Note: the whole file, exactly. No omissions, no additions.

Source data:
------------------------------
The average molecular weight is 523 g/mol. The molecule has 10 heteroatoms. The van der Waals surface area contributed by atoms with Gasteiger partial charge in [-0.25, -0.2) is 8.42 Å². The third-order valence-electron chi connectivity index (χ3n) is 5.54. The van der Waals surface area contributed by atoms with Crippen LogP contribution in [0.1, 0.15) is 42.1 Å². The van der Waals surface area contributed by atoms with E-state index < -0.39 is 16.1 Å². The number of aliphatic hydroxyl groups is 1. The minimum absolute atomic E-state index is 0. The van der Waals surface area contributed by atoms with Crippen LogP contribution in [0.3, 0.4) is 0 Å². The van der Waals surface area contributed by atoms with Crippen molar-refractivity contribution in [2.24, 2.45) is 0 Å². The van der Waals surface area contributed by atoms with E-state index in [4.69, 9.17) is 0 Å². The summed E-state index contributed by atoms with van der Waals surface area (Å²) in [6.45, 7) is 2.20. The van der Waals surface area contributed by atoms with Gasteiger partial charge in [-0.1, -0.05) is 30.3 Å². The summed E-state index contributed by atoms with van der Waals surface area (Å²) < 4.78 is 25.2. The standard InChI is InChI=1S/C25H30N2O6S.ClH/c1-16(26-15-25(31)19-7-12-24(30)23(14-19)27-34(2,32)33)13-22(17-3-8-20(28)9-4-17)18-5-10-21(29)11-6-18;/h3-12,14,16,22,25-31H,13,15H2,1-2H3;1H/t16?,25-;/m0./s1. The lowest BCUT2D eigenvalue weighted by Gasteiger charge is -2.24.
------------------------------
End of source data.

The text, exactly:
The average molecular weight is 523 g/mol. The molecule has 10 heteroatoms. The van der Waals surface area contributed by atoms with Gasteiger partial charge in [-0.25, -0.2) is 8.42 Å². The third-order valence-electron chi connectivity index (χ3n) is 5.54. The van der Waals surface area contributed by atoms with Crippen LogP contribution in [0.1, 0.15) is 42.1 Å². The van der Waals surface area contributed by atoms with E-state index < -0.39 is 16.1 Å². The number of aliphatic hydroxyl groups is 1. The minimum absolute atomic E-state index is 0. The van der Waals surface area contributed by atoms with Crippen LogP contribution in [0.3, 0.4) is 0 Å². The van der Waals surface area contributed by atoms with Crippen molar-refractivity contribution in [2.24, 2.45) is 0 Å². The van der Waals surface area contributed by atoms with E-state index in [4.69, 9.17) is 0 Å². The summed E-state index contributed by atoms with van der Waals surface area (Å²) in [6.45, 7) is 2.20. The van der Waals surface area contributed by atoms with Gasteiger partial charge in [-0.1, -0.05) is 30.3 Å². The summed E-state index contributed by atoms with van der Waals surface area (Å²) < 4.78 is 25.2. The standard InChI is InChI=1S/C25H30N2O6S.ClH/c1-16(26-15-25(31)19-7-12-24(30)23(14-19)27-34(2,32)33)13-22(17-3-8-20(28)9-4-17)18-5-10-21(29)11-6-18;/h3-12,14,16,22,25-31H,13,15H2,1-2H3;1H/t16?,25-;/m0./s1. The lowest BCUT2D eigenvalue weighted by Gasteiger charge is -2.24.